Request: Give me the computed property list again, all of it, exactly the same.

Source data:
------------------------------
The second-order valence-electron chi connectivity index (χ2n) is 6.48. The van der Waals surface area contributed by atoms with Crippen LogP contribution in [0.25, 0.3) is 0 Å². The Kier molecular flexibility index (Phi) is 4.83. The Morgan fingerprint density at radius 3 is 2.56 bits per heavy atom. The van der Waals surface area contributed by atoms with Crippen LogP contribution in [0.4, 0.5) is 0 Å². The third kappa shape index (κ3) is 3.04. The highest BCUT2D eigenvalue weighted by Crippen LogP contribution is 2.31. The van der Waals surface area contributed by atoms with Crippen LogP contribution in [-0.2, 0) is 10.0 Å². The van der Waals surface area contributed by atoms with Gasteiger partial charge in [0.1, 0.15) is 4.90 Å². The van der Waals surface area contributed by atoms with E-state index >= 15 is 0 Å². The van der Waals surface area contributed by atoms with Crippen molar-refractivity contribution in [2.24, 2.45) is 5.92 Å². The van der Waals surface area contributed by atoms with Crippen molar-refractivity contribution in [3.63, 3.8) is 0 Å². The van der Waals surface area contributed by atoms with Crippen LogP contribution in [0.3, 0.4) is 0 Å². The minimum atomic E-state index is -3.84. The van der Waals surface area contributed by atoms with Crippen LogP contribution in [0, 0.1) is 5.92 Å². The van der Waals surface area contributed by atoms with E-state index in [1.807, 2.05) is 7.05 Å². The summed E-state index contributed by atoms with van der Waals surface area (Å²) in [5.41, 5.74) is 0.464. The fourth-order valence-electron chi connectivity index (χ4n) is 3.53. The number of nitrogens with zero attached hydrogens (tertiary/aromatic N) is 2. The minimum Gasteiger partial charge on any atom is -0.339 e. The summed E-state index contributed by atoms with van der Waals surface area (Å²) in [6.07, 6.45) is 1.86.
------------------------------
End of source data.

The second-order valence-electron chi connectivity index (χ2n) is 6.48. The van der Waals surface area contributed by atoms with Crippen LogP contribution in [0.25, 0.3) is 0 Å². The Kier molecular flexibility index (Phi) is 4.83. The Morgan fingerprint density at radius 3 is 2.56 bits per heavy atom. The van der Waals surface area contributed by atoms with Crippen LogP contribution in [0.4, 0.5) is 0 Å². The third kappa shape index (κ3) is 3.04. The highest BCUT2D eigenvalue weighted by Crippen LogP contribution is 2.31. The van der Waals surface area contributed by atoms with Crippen LogP contribution in [-0.2, 0) is 10.0 Å². The van der Waals surface area contributed by atoms with Gasteiger partial charge in [0.1, 0.15) is 4.90 Å². The van der Waals surface area contributed by atoms with E-state index >= 15 is 0 Å². The van der Waals surface area contributed by atoms with Crippen molar-refractivity contribution in [2.24, 2.45) is 5.92 Å². The van der Waals surface area contributed by atoms with Crippen molar-refractivity contribution in [3.63, 3.8) is 0 Å². The van der Waals surface area contributed by atoms with Crippen LogP contribution in [0.3, 0.4) is 0 Å². The minimum atomic E-state index is -3.84. The van der Waals surface area contributed by atoms with Crippen LogP contribution in [0, 0.1) is 5.92 Å². The van der Waals surface area contributed by atoms with E-state index in [1.807, 2.05) is 7.05 Å². The summed E-state index contributed by atoms with van der Waals surface area (Å²) in [5.41, 5.74) is 0.464. The fourth-order valence-electron chi connectivity index (χ4n) is 3.53. The number of nitrogens with zero attached hydrogens (tertiary/aromatic N) is 2. The minimum Gasteiger partial charge on any atom is -0.339 e. The summed E-state index contributed by atoms with van der Waals surface area (Å²) in [6.07, 6.45) is 1.86.